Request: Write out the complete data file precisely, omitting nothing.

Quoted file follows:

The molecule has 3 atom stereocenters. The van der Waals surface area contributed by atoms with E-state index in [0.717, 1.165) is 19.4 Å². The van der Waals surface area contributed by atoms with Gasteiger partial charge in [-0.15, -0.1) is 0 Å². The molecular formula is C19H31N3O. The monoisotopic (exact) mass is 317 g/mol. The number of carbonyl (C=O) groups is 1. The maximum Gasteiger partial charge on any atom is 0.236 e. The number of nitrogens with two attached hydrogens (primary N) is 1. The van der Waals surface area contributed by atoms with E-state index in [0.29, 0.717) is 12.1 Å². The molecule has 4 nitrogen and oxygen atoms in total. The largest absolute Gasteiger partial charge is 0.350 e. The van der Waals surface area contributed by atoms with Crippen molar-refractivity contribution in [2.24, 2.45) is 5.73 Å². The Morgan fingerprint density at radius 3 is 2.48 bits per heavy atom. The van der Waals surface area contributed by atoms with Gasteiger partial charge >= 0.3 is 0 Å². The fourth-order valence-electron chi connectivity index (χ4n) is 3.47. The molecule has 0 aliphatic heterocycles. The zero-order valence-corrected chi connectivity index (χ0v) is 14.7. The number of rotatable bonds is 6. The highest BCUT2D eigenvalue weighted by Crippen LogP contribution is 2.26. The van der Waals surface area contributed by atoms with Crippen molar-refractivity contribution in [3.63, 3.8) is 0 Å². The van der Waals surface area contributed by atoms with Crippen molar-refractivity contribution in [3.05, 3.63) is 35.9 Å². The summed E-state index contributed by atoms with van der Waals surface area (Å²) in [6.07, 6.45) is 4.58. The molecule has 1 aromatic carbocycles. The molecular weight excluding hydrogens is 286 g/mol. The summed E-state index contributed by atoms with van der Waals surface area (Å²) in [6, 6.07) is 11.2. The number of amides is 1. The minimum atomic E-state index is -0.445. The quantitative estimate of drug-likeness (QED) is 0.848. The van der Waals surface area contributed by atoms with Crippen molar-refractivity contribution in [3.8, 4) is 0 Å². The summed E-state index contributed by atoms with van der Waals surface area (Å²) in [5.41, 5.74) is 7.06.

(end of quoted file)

The molecule has 3 atom stereocenters. The van der Waals surface area contributed by atoms with E-state index in [0.717, 1.165) is 19.4 Å². The van der Waals surface area contributed by atoms with Gasteiger partial charge in [-0.15, -0.1) is 0 Å². The molecular formula is C19H31N3O. The monoisotopic (exact) mass is 317 g/mol. The number of carbonyl (C=O) groups is 1. The maximum Gasteiger partial charge on any atom is 0.236 e. The number of nitrogens with two attached hydrogens (primary N) is 1. The van der Waals surface area contributed by atoms with E-state index in [0.29, 0.717) is 12.1 Å². The molecule has 4 nitrogen and oxygen atoms in total. The largest absolute Gasteiger partial charge is 0.350 e. The van der Waals surface area contributed by atoms with Crippen molar-refractivity contribution in [2.24, 2.45) is 5.73 Å². The Morgan fingerprint density at radius 3 is 2.48 bits per heavy atom. The van der Waals surface area contributed by atoms with Gasteiger partial charge >= 0.3 is 0 Å². The fourth-order valence-electron chi connectivity index (χ4n) is 3.47. The molecule has 0 aliphatic heterocycles. The zero-order valence-corrected chi connectivity index (χ0v) is 14.7. The number of rotatable bonds is 6. The highest BCUT2D eigenvalue weighted by Crippen LogP contribution is 2.26. The van der Waals surface area contributed by atoms with Crippen molar-refractivity contribution in [3.63, 3.8) is 0 Å². The van der Waals surface area contributed by atoms with Crippen molar-refractivity contribution in [3.05, 3.63) is 35.9 Å². The summed E-state index contributed by atoms with van der Waals surface area (Å²) in [6.07, 6.45) is 4.58. The molecule has 1 aromatic carbocycles. The molecular weight excluding hydrogens is 286 g/mol. The summed E-state index contributed by atoms with van der Waals surface area (Å²) in [6, 6.07) is 11.2. The number of amides is 1. The minimum atomic E-state index is -0.445. The quantitative estimate of drug-likeness (QED) is 0.848. The van der Waals surface area contributed by atoms with Crippen molar-refractivity contribution in [3.8, 4) is 0 Å². The summed E-state index contributed by atoms with van der Waals surface area (Å²) in [5.41, 5.74) is 7.06.